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Am J Pathol. 2000 Aug;157(2):671-7.

Loss of p53 promotes anaplasia and local invasion in ret/PTC1-induced thyroid carcinomas.

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Department of Veterinary Biosciences and Comprehensive Cancer Center, The Ohio State University, Columbus, Ohio, USA.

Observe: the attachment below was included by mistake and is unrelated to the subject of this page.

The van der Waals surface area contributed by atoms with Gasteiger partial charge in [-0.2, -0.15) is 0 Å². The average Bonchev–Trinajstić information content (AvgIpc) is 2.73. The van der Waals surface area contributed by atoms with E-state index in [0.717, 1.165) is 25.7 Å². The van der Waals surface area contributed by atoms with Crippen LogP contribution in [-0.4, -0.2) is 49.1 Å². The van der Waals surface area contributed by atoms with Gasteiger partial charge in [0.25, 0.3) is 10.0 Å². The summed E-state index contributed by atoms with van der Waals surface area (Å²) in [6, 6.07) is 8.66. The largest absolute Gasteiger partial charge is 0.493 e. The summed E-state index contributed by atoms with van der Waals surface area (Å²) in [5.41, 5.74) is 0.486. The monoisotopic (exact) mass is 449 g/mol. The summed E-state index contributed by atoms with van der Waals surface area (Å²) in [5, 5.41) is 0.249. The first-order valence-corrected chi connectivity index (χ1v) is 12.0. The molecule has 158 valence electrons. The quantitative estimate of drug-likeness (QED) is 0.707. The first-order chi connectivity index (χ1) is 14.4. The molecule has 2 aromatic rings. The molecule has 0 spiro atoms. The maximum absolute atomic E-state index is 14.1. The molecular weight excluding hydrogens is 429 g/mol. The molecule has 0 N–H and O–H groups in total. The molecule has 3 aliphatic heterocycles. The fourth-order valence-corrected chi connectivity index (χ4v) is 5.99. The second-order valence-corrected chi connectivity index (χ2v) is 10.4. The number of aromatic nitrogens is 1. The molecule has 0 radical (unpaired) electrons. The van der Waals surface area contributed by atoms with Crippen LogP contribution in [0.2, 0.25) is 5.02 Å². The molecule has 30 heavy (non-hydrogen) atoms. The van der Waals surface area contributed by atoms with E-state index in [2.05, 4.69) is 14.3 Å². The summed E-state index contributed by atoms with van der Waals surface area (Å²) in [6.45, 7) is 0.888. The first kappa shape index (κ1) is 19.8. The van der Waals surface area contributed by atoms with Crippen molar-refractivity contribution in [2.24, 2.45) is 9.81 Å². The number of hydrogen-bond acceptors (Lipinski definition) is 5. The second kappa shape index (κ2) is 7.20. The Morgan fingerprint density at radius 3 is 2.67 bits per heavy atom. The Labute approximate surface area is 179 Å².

Papillary thyroid carcinomas in humans are associated with the ret/PTC oncogene and, following loss of p53 function, may progress to anaplastic carcinomas. Mice with thyroid-targeted expression of ret/PTC1 developed papillary thyroid carcinomas that were minimally invasive and did not metastasize. These mice were crossed with p53-/- mice to investigate whether loss of p53 would promote anaplasia and metastasis of ret/PTC1-induced thyroid tumors. The majority of p53-/- mice died or were euthanized by 17 weeks of age due to the development of thymic lymphomas, soft tissue sarcomas, and testicular teratomas. All ret/PTC1 mice developed thyroid carcinomas, but tumors in p53-/- mice were more anaplastic, larger in diameter, more invasive, and had a higher mitotic index than tumors in p53+/+ and p53+/- mice. Thyroid tumors did not metastasize in any of the experimental p53+/+ and p53+/- mice </=28 weeks of age or p53-/- mice </= 17 weeks of age; however, an older (170-day-old) male p53-/- mouse used to maintain the colony developed anaplastic thyroid carcinoma with liver metastases. These findings demonstrate that the lack of functional p53 in ret/PTC1 mice promotes anaplasia and invasiveness of thyroid carcinomas.

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